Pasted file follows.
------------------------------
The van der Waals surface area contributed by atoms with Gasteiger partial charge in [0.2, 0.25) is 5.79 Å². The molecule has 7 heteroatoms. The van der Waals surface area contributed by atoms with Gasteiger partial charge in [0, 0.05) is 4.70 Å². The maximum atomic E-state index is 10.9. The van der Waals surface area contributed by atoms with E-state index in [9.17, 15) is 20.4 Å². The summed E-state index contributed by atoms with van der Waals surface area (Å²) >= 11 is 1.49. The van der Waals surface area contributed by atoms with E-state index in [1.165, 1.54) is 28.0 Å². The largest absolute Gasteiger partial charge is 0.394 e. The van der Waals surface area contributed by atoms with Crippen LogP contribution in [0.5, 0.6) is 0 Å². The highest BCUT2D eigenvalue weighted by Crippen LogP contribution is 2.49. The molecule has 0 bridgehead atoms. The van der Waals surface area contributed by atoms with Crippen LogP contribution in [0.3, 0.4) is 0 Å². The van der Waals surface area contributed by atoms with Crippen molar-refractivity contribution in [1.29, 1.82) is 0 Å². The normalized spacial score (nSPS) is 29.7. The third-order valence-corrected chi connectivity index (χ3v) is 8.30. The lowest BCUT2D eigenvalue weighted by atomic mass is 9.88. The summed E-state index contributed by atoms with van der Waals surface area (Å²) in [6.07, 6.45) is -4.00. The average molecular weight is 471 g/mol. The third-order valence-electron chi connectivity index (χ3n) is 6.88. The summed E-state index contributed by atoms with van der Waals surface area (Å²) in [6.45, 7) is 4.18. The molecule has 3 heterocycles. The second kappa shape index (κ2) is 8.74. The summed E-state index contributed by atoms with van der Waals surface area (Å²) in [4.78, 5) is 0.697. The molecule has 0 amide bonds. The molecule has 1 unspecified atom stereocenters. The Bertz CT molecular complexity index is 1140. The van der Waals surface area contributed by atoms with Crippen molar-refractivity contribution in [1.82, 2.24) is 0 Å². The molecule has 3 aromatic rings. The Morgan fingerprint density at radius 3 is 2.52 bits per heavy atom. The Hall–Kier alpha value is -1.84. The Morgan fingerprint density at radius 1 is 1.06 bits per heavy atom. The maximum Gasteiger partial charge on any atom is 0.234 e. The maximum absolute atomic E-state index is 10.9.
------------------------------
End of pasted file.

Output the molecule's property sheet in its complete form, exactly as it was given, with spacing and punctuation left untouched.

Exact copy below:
The van der Waals surface area contributed by atoms with Gasteiger partial charge in [0.2, 0.25) is 5.79 Å². The molecule has 7 heteroatoms. The van der Waals surface area contributed by atoms with Gasteiger partial charge in [0, 0.05) is 4.70 Å². The maximum atomic E-state index is 10.9. The van der Waals surface area contributed by atoms with E-state index in [9.17, 15) is 20.4 Å². The summed E-state index contributed by atoms with van der Waals surface area (Å²) >= 11 is 1.49. The van der Waals surface area contributed by atoms with E-state index in [1.165, 1.54) is 28.0 Å². The largest absolute Gasteiger partial charge is 0.394 e. The van der Waals surface area contributed by atoms with Crippen LogP contribution in [0.5, 0.6) is 0 Å². The highest BCUT2D eigenvalue weighted by Crippen LogP contribution is 2.49. The molecule has 0 bridgehead atoms. The van der Waals surface area contributed by atoms with Crippen LogP contribution in [0.3, 0.4) is 0 Å². The van der Waals surface area contributed by atoms with Crippen molar-refractivity contribution in [1.29, 1.82) is 0 Å². The normalized spacial score (nSPS) is 29.7. The third-order valence-corrected chi connectivity index (χ3v) is 8.30. The lowest BCUT2D eigenvalue weighted by atomic mass is 9.88. The summed E-state index contributed by atoms with van der Waals surface area (Å²) in [6.07, 6.45) is -4.00. The average molecular weight is 471 g/mol. The third-order valence-electron chi connectivity index (χ3n) is 6.88. The summed E-state index contributed by atoms with van der Waals surface area (Å²) in [6.45, 7) is 4.18. The molecule has 3 heterocycles. The second kappa shape index (κ2) is 8.74. The summed E-state index contributed by atoms with van der Waals surface area (Å²) in [4.78, 5) is 0.697. The molecule has 0 amide bonds. The molecule has 1 unspecified atom stereocenters. The Bertz CT molecular complexity index is 1140. The van der Waals surface area contributed by atoms with Crippen molar-refractivity contribution in [1.82, 2.24) is 0 Å². The molecule has 3 aromatic rings. The Morgan fingerprint density at radius 3 is 2.52 bits per heavy atom. The Hall–Kier alpha value is -1.84. The Morgan fingerprint density at radius 1 is 1.06 bits per heavy atom. The maximum Gasteiger partial charge on any atom is 0.234 e. The maximum absolute atomic E-state index is 10.9.